D. H. Lawrence's Sons and Lovers

D. H. Lawrence's Sons and Lovers

D. H. Lawrence's Sons and Lovers

D. H. Lawrence's Sons and Lovers

Excerpt

Lawrence's Sons and Lovers (1913), his third novel, was begun in 1910 as Paul Morel, and in some sense was finished by Edward Garnett, who made severe cuts in the final manuscript. The change of title from Paul Morel to Sons and Lovers may have been Lawrence's gesture towards Freud, as mediated by Frieda Weekley, with whom Lawrence eloped in the spring of 1912 and under whose early influence the novel was completed. Lawrence attempted to fight off Freud later on, in two very odd books on the unconscious, but Sons and Lovers is so available to Freudian reduction as to make a Freudian reading of the novel quite uninteresting.

Though Sons and Lovers is clearly the work of the author of The Rainbow and Women in Love, it retains many of the characteristics of the fiction of Thomas Hardy and has little of the visionary intensity that the mature Lawrence shares with Moby-Dick, Wuthering Heights, and only a few other novels. Rereading Sons and Lovers is a somber and impressive experience, if a rather mixed one aesthetically. It is difficult to know if we are reading an autobiographical novel rather than a novelistic autobiography. The aesthetic puzzle is in deciding how to receive Lawrence's self-portrait as Paul Morel. If the reader simply decides that the identification of the writer and his hero is complete, then the experience of reading necessarily is vexed by the identification of Gertrude Morel with Lydia Lawrence, the novelist's mother, and so also by the parody of Arthur Lawrence in the novel's Walter Morel. Even more troublesome is the identification of Jessie Chambers, the novelist's first love, with Miriam. By the time one has read D. H. Lawrence: A Personal Record by Jessie Chambers and studied such standard biographies of Lawrence as those by Nehls, Moore, and Sagar, it becomes very difficult to know whether the novel is the appropriate genre for Lawrence's story. Miriam and Wal-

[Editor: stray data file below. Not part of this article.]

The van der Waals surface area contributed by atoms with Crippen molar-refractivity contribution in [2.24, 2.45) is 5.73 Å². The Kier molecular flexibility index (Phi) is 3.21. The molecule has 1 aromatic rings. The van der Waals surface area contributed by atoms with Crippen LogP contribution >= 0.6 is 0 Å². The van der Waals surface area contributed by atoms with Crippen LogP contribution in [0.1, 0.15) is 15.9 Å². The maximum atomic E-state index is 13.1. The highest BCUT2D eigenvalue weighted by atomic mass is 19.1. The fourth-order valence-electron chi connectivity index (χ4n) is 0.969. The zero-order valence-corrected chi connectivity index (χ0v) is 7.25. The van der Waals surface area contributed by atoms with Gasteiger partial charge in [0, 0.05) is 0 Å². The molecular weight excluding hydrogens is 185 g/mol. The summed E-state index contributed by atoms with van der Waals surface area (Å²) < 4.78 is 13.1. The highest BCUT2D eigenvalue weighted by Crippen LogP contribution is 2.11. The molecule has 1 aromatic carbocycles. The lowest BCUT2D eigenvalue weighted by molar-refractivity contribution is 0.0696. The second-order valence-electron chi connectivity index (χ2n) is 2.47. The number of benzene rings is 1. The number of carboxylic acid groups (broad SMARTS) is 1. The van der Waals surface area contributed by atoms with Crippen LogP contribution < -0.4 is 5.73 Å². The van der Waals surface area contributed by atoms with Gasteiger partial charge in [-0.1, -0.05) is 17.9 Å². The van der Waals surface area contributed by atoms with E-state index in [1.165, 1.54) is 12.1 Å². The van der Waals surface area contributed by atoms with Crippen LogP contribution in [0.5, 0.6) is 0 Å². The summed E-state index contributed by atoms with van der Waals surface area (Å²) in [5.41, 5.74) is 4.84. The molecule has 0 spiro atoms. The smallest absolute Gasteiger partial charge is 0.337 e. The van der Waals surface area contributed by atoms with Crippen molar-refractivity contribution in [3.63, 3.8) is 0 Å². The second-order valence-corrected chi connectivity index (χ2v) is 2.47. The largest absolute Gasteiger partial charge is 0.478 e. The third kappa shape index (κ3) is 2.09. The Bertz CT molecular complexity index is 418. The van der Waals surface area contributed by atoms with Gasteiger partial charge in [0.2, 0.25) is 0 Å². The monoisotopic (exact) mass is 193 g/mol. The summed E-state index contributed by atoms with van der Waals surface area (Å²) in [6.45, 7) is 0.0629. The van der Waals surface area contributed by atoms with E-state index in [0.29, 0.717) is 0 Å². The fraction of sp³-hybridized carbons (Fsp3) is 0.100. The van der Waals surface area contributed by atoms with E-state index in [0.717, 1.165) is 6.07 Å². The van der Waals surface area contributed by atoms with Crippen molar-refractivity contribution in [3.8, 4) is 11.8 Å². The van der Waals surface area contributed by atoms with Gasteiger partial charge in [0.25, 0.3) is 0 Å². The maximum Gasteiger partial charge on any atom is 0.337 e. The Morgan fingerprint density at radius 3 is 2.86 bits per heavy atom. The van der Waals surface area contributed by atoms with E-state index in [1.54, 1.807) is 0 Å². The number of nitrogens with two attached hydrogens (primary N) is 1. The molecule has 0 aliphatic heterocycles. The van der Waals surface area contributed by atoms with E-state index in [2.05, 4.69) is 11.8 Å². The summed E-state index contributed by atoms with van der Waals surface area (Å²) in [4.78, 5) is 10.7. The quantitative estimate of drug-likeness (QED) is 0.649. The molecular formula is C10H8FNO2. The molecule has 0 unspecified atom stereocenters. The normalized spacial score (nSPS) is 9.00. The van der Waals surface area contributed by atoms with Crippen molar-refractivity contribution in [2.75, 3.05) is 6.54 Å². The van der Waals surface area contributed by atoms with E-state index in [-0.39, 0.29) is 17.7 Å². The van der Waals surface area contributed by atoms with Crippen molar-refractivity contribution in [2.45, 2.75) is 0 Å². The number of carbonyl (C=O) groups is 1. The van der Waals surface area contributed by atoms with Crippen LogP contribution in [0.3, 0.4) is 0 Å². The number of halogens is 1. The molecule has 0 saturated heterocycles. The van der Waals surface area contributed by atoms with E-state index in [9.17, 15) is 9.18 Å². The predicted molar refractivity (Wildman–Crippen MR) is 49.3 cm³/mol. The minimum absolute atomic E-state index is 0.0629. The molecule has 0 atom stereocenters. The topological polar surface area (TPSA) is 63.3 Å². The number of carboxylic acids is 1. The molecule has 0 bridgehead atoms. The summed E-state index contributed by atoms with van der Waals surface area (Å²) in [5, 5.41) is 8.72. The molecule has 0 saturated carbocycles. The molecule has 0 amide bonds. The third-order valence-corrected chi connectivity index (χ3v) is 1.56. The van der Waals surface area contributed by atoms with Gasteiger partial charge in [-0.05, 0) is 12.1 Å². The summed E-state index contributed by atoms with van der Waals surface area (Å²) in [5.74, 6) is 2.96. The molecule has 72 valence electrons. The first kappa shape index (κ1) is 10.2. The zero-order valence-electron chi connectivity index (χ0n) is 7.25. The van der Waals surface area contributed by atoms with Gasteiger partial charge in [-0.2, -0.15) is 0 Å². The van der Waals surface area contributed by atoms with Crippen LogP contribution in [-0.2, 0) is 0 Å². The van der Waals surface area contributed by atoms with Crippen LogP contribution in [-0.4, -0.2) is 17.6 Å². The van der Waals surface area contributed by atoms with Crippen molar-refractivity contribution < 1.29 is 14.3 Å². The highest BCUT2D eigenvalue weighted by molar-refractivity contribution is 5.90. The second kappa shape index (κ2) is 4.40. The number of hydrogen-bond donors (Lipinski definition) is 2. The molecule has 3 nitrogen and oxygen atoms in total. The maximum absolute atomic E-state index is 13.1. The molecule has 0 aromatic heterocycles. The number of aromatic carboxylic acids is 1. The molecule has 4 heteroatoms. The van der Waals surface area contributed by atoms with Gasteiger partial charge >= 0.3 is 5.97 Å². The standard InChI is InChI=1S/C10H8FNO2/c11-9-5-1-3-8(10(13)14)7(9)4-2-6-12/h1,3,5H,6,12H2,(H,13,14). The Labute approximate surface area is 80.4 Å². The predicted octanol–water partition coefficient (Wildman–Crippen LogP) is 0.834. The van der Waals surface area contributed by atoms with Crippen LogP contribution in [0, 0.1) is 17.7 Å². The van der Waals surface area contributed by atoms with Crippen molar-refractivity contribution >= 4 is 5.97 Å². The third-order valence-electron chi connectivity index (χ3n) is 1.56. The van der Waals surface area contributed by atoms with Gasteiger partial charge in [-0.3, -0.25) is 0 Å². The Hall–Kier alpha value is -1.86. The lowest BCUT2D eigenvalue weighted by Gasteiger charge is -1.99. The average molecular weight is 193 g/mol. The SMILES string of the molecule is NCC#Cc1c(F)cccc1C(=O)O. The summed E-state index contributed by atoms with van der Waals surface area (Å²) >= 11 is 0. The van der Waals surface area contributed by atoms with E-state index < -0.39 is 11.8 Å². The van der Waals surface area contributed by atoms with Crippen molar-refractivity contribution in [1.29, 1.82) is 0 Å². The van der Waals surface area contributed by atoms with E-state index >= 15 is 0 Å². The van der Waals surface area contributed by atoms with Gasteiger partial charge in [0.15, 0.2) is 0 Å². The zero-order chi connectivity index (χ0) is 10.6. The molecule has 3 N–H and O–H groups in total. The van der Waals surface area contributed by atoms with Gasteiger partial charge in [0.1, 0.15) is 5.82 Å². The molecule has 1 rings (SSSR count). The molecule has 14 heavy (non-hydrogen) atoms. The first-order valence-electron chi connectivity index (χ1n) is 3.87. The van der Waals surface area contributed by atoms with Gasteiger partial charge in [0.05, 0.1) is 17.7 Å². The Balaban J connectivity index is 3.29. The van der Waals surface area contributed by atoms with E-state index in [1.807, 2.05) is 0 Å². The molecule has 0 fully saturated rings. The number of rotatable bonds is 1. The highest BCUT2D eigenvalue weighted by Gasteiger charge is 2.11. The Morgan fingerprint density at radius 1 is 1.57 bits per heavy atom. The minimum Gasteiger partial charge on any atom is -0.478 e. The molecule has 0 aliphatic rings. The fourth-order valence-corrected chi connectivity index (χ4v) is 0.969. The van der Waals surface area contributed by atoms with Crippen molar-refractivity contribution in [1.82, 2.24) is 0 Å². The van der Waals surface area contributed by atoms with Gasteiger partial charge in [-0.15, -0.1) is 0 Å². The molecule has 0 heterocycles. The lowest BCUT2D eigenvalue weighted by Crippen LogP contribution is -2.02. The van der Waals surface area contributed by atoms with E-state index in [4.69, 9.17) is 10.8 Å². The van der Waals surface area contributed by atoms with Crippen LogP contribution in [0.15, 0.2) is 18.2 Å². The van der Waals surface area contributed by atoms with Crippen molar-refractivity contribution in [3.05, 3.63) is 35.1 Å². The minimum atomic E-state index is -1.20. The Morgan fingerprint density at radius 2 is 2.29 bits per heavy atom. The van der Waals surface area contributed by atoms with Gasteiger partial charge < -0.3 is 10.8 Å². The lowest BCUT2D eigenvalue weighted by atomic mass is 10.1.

Author Advanced search

Oops!

An unknown error has occurred. Please click the button below to reload the page. If the problem persists, please try again in a little while.